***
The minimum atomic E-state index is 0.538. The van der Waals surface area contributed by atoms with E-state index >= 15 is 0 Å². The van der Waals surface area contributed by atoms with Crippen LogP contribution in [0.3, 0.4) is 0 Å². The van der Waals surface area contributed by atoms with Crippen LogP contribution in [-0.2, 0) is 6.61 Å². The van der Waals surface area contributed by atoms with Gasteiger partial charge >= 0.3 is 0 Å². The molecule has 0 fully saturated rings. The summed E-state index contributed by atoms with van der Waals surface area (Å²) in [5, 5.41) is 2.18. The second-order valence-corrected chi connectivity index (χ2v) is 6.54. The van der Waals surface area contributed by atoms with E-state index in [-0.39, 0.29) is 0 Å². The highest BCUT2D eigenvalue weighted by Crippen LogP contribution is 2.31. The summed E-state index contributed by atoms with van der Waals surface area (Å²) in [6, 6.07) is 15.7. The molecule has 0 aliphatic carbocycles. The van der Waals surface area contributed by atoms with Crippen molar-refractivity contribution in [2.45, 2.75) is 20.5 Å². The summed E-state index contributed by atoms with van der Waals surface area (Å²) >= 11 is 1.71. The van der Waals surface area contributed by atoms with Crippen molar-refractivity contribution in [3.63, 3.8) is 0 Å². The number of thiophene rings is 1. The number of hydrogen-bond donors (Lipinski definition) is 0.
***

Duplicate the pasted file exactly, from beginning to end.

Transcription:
The minimum atomic E-state index is 0.538. The van der Waals surface area contributed by atoms with E-state index >= 15 is 0 Å². The van der Waals surface area contributed by atoms with Crippen LogP contribution in [0.3, 0.4) is 0 Å². The van der Waals surface area contributed by atoms with Crippen LogP contribution in [-0.2, 0) is 6.61 Å². The van der Waals surface area contributed by atoms with Gasteiger partial charge >= 0.3 is 0 Å². The molecule has 0 fully saturated rings. The summed E-state index contributed by atoms with van der Waals surface area (Å²) in [5, 5.41) is 2.18. The second-order valence-corrected chi connectivity index (χ2v) is 6.54. The van der Waals surface area contributed by atoms with E-state index in [-0.39, 0.29) is 0 Å². The highest BCUT2D eigenvalue weighted by Crippen LogP contribution is 2.31. The summed E-state index contributed by atoms with van der Waals surface area (Å²) in [6, 6.07) is 15.7. The molecule has 0 aliphatic carbocycles. The van der Waals surface area contributed by atoms with Crippen molar-refractivity contribution in [2.45, 2.75) is 20.5 Å². The summed E-state index contributed by atoms with van der Waals surface area (Å²) >= 11 is 1.71. The van der Waals surface area contributed by atoms with Crippen molar-refractivity contribution in [3.63, 3.8) is 0 Å². The number of thiophene rings is 1. The number of hydrogen-bond donors (Lipinski definition) is 0.